Facing repercussions. Ryan Adams’ new album, Big Colors, has been canceled after a New York Times exposé was published on Wednesday, February 13. In it, the singer was accused of emotional abuse and sexual misconduct with an underage woman.
“Big Colors was our most pre-ordered album until the story broke and people immediately began cancelling their orders. Universal Music Group told us Thursday night that they would not release the album,” East Coast record chain Bull Moose told Us Weekly in an exclusive statement about the album, which was scheduled to drop on April 19.
The record store also tweeted the news on Thursday, February 14, resharing a photo of a message they received: “Please be advised the Ryan Adams album below has been cancelled effective immediately. All pre-orders should be pulled down as soon as possible.”
This just in. pic.twitter.com/WCDuOwAkJG
— Bull Moose Vinyl (@BullMooseVinyl) February 15, 2019
Adams had previously announced plans to release three new albums in 2019 via Twitter, the first of which was Big Colors.
Bull Moose added that another artist had replaced the “It Takes Two” singer on their pre-order charts, and it just so happened to be a band linked to the story: Better Oblivion Community Center. The two-piece group is comprised of Conor Oberst and Phoebe Bridgers, who was one of seven women to accuse Adams in the NYT piece.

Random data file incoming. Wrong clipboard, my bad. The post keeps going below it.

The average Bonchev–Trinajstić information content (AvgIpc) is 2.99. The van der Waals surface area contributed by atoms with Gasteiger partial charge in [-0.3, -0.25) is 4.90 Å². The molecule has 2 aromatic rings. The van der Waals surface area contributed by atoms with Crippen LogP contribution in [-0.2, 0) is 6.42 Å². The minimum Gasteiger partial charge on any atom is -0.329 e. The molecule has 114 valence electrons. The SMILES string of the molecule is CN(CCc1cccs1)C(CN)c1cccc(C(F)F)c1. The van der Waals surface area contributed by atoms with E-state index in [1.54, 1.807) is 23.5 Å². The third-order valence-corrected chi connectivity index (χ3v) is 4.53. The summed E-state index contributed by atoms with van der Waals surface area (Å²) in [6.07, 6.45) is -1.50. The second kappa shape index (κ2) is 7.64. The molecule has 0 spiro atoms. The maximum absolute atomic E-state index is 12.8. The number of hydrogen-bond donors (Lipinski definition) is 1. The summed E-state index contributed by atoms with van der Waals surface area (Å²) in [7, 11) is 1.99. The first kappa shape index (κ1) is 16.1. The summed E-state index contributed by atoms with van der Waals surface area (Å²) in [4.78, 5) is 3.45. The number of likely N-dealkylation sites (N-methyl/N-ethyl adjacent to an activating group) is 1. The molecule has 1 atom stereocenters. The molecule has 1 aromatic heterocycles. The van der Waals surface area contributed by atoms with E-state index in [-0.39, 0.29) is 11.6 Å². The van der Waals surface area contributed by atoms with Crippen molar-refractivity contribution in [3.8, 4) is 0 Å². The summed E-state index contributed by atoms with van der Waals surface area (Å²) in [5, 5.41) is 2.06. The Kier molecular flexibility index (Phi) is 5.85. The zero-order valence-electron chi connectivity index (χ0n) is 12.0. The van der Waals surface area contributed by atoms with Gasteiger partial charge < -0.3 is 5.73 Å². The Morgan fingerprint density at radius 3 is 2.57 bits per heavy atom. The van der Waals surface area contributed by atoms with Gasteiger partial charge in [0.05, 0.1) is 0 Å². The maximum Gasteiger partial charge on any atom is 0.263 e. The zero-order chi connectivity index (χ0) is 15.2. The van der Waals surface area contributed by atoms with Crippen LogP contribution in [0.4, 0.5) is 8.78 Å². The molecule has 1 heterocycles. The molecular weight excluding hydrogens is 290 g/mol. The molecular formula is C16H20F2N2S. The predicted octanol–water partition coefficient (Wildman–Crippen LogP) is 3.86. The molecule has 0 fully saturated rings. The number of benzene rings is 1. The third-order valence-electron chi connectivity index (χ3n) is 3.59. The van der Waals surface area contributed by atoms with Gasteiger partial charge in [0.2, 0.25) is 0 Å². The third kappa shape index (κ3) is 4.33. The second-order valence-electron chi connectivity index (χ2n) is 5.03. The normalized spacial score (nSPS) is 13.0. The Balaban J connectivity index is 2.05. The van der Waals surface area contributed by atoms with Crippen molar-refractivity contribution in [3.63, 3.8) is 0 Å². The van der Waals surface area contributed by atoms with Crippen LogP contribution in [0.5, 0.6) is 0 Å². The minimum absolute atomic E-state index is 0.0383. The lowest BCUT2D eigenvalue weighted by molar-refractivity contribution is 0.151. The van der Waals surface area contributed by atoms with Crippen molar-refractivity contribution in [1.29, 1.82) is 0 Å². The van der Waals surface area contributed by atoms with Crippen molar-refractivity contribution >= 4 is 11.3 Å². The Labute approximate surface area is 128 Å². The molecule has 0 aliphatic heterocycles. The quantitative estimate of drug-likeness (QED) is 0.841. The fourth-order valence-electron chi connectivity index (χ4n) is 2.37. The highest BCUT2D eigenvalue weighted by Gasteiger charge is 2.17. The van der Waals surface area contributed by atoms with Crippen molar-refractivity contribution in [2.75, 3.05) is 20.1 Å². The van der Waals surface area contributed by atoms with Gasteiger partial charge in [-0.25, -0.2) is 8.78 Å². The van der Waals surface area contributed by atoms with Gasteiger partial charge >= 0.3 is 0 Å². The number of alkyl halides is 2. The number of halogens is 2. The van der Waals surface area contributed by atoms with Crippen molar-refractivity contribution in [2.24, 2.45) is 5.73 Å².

“Ms. Bridgers album was going to be the big indie album of February, anyway,” Bull Moose told Us. The album is set for release on February 22.
In addition to Bridgers, 24, the seven-time Grammy nominee’s accusers include his ex-fiancée Megan Butterworth, musician Courtney Jaye and ex-wife Mandy Moore.
“Music was a point of control for him,” the This Is Us star, 34, told the NYT.
“His controlling behavior essentially did block my ability to make new connections in the industry during a very pivotal and potentially lucrative time — my entire mid-to-late 20s,” said Moore, who was wed to the indie rocker from 2009 to 2016.
Adams responded to the allegations with a statement to Us that same day: “I am not a perfect man and I have made many mistakes. To anyone I have ever hurt, however unintentionally, I apologize deeply and unreservedly. But the picture that this article paints is upsettingly inaccurate,” he said. “Some of its details are misrepresented; some are exaggerated; some are outright false. I would never have inappropriate interactions with someone I thought was underage. Period.”
He added: “As someone who has always tried to spread joy through my music and my life, hearing that some people believe I caused them pain saddens me greatly. I am resolved to work to be the best man I can be. And I wish everyone compassion, understanding and healing.”
The New York Times reported on Thursday, February 14, that the FBI has opened an investigation into the underage claims that were brought up in the exposé.
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